Nuclear power is primarily used for ship propulsion and electricity generation. About 11% of the world’s electricity comes from nuclear power. Some countries rely on nuclear energy for most of their electric power. It also plays an important role in medicine, industry, science, food preservation and agriculture:
Physicians use radioisotopes to identify and investigate the causes of disease. They also use them to enhance traditional medical treatments.
Radioisotopes are also used by industry to measure microscopic thicknesses, detect irregularities in metal casings and to test welds.
Archaeologists use nuclear techniques to date prehistoric objects and to locate structural defects in statues and buildings.
Nuclear irradiation of food (treating food with ionizing radiation that kills bacteria and parasites) causes less vitamin loss than canning, freezing or drying in food preservation, and it can cut down on food borne illnesses.
With 58 nuclear reactors, France produced enough nuclear power to supply about 75% of its electricity needs. It is the country leading in nuclear power utilization for electricity generation. The US, which has 99 reactors, is relying on nuclear power to meet its 2050 carbon emissions targets. The Three Mile Island accident of 1979 stopped new additions for many decades and production was increased only by improving existing reactors. Ukraine, which suffered from Chernobyl, the worst nuclear disaster of all time, plans to add 11 more reactors to its existing 15 plants to double nuclear power.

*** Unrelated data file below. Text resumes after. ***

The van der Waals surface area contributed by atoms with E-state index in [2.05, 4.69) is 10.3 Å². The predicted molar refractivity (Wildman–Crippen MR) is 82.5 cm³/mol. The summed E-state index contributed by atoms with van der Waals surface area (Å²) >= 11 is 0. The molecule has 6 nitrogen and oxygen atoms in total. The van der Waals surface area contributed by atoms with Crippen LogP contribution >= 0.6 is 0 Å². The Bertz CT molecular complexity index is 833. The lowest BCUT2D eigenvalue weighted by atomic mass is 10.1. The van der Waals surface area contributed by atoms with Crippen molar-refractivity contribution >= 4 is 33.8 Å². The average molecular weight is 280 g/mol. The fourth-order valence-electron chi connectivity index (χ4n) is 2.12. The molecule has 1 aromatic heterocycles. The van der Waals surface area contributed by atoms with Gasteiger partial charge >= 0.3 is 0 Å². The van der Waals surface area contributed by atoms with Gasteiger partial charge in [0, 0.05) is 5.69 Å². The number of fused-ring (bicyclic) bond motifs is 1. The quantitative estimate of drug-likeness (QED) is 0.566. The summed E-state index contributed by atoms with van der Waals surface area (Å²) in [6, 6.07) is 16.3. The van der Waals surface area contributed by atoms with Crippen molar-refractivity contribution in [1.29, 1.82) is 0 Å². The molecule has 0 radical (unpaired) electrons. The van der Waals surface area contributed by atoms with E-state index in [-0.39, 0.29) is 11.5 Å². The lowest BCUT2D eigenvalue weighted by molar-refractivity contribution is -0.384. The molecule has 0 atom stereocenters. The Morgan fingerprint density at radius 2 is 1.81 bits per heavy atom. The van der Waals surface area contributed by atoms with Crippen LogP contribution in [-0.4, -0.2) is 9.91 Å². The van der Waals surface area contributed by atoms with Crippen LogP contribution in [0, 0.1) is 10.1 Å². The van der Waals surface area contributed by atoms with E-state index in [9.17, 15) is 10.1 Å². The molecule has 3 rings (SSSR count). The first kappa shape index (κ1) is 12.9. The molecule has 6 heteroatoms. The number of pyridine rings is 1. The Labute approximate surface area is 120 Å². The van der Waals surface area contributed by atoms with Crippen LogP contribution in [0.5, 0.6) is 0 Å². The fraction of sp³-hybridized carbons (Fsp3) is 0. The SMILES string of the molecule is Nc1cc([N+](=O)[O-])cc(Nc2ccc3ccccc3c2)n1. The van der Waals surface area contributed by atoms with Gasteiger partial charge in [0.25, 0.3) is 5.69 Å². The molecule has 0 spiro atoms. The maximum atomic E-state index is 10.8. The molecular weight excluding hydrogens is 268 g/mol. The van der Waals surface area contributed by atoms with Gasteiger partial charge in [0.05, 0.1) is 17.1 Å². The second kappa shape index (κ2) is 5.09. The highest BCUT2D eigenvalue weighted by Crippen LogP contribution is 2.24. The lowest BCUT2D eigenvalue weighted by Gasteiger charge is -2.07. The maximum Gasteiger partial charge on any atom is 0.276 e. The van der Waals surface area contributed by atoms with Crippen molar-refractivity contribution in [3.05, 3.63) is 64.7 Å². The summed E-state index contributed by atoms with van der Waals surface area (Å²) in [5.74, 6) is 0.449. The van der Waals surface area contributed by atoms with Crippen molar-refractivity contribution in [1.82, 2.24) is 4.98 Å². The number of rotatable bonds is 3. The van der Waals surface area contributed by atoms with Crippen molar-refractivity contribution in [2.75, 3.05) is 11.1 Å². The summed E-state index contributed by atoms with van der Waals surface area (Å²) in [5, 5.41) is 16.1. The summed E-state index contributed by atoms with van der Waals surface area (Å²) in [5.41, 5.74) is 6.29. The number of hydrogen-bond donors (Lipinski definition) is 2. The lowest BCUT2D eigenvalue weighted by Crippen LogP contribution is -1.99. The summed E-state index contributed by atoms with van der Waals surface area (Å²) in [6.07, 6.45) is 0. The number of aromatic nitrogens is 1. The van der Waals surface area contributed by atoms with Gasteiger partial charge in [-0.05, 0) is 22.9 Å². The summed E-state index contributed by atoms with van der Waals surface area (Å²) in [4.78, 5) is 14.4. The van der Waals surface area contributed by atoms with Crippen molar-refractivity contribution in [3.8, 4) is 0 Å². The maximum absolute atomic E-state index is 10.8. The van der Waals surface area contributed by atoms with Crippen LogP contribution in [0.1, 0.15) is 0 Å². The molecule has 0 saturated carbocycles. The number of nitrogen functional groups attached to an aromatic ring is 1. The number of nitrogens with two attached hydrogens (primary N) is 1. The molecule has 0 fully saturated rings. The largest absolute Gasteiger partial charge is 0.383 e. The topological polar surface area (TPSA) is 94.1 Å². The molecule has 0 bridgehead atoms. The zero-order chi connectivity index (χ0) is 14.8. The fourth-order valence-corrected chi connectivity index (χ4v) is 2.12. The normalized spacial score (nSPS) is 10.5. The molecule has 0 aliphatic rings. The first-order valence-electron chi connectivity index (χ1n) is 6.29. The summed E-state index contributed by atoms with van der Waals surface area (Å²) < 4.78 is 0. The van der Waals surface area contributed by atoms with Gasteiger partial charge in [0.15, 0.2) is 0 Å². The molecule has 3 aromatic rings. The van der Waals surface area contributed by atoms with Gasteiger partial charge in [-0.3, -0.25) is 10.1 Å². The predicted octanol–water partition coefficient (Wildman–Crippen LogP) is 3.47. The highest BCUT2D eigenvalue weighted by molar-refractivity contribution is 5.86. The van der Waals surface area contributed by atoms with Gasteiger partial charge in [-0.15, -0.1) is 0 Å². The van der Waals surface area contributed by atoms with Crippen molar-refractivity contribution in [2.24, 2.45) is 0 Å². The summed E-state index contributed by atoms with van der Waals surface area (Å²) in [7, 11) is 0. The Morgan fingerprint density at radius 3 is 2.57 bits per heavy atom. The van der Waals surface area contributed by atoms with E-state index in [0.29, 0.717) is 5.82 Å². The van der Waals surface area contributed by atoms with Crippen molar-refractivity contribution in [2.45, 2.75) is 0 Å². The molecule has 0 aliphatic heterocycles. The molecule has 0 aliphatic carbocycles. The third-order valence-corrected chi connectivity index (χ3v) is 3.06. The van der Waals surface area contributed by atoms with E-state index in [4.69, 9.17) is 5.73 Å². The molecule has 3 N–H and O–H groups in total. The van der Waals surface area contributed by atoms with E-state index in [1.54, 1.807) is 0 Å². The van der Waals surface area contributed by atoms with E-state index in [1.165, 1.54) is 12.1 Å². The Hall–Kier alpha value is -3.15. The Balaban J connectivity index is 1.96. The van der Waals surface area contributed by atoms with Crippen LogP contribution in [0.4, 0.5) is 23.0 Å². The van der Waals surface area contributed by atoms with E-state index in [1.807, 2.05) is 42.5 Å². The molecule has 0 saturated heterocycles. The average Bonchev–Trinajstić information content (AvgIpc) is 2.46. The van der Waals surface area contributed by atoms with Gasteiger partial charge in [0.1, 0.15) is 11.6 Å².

Higher oil and gas prices make alternatives such as nuclear power more attractive and are expected to lead to growth in nuclear generating capacity worldwide. Improvements in reactor design enhance safety, increase efficiency and reduce costs, making nuclear generation an economically attractive source of energy.